We cannot afford to wait any longer to enact comprehensive reforms that will ensure our schools are safe and that students, faculty, and staff can focus on learning and thriving. Legislators in Texas have made much of a 2019 law they claim will harden schools, but we must be careful not to let short-term security concerns distract us from the comprehensive and evidence-based solutions we know to reduce risk and increase safety:

School districts need to invest in trauma-informed crisis intervention systems that empower school leaders to intervene with a full range of resources when a student is at immediate risk, including access to mental health support. We also need to strengthen and fund the role of school-based teams that can receive information about a potential threat, evaluate it, and design interventions to keep kids safe.

Finally, we must enact comprehensive reforms to reduce gun violence in schools, including secure firearm storage laws and practices that address the primary source of guns used in school shootings, Extreme Risk laws, so that law enforcement and family members can act on warning signs and temporarily prevent access to firearms; and raising the age to purchase semi-automatic weapons to 21.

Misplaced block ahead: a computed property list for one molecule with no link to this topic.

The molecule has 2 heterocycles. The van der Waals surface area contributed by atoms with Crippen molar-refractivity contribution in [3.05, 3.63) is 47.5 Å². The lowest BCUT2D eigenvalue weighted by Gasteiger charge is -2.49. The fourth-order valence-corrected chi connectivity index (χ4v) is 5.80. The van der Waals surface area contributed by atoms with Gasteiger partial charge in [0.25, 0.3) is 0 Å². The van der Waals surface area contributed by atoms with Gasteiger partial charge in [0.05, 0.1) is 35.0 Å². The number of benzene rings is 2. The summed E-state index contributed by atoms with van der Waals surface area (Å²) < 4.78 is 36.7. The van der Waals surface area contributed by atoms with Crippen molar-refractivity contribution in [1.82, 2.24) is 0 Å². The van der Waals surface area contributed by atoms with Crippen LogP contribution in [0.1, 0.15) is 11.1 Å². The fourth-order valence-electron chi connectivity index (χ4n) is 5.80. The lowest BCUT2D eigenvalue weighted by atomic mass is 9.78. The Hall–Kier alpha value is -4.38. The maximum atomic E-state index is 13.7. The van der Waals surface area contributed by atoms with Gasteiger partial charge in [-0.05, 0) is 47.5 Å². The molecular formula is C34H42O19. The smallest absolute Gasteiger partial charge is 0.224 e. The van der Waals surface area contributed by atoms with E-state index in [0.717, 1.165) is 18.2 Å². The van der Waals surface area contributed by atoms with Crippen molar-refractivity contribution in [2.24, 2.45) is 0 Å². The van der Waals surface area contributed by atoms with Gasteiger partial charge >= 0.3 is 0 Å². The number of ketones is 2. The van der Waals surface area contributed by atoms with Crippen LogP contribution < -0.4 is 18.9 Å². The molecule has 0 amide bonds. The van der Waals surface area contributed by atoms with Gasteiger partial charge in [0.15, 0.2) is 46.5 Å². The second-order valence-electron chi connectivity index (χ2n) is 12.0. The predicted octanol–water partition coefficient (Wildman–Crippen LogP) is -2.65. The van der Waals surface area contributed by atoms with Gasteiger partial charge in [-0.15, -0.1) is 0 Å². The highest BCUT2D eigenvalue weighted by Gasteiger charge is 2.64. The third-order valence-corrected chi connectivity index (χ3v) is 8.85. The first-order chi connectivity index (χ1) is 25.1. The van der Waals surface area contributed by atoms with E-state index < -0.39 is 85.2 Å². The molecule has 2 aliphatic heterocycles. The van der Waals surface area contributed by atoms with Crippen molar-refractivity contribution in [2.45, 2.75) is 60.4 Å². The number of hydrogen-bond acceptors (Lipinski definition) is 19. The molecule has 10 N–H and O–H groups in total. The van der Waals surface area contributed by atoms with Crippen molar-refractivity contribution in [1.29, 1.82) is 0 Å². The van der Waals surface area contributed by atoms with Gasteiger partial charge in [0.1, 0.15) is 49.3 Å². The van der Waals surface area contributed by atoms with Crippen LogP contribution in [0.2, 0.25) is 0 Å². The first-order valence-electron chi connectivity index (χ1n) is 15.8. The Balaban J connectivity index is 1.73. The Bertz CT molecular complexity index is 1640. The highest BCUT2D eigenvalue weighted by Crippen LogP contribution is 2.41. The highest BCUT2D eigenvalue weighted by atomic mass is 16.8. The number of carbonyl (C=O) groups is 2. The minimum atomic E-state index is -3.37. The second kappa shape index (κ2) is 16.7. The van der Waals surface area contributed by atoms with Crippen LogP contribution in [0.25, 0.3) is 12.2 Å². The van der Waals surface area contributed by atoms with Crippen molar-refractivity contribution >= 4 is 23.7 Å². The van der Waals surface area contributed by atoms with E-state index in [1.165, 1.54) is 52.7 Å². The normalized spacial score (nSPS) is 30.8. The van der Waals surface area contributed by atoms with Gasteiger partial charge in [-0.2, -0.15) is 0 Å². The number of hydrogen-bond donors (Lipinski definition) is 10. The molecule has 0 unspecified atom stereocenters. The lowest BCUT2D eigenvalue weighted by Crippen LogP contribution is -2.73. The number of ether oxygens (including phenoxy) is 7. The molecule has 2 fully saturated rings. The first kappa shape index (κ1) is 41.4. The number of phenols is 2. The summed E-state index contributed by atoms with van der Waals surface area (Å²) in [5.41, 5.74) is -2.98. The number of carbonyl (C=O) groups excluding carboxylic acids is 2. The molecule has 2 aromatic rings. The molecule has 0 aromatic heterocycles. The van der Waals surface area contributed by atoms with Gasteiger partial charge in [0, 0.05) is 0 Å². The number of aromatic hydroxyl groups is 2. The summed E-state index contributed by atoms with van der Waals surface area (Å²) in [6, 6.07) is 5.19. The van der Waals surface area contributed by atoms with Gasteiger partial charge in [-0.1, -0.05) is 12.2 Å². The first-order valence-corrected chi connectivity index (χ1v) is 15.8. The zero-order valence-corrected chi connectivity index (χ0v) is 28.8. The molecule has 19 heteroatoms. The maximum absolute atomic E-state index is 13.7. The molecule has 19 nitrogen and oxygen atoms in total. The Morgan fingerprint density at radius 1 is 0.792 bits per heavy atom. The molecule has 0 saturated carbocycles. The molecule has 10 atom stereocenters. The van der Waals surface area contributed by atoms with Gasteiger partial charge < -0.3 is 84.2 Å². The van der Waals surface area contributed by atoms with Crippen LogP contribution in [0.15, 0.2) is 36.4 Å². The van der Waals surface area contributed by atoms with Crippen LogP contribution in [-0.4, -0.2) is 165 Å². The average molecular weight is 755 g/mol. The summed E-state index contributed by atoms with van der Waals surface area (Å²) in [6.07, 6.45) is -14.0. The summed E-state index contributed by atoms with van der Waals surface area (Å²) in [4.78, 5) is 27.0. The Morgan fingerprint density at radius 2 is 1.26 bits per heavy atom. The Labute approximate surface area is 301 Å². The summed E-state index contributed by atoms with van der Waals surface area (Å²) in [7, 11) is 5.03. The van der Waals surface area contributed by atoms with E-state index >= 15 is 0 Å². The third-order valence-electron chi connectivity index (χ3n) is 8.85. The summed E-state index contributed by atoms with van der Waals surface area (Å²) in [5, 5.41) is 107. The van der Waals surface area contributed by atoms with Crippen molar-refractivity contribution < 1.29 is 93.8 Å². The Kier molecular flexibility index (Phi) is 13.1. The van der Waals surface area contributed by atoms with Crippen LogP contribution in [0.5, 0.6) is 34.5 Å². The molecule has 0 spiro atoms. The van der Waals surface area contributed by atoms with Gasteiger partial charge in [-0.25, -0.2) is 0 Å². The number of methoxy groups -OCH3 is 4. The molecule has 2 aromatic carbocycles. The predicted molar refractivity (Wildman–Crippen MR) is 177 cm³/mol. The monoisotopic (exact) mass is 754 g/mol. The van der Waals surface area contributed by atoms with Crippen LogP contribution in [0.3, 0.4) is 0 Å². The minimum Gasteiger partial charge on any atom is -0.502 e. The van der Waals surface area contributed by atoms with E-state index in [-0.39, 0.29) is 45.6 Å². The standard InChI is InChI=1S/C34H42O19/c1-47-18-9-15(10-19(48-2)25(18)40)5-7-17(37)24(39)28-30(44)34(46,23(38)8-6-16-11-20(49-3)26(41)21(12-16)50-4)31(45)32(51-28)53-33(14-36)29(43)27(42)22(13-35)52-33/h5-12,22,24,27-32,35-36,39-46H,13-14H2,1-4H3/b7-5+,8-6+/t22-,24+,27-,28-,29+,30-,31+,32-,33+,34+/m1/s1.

Educators, parents, and all people who care about the future of our children need to continue to demand a comprehensive plan to protect their kids. Monty Exter is a senior lobbyist with the Association of Texas Professional Educators. Disclosure: The Association of Texas Professional Educators and the Texas AFT are financial supporters of The Texas Tribune, a nonprofit, nonpartisan news organization funded by donations from members, foundations, and corporate sponsors. Financial supporters play no role in the editorial decisions.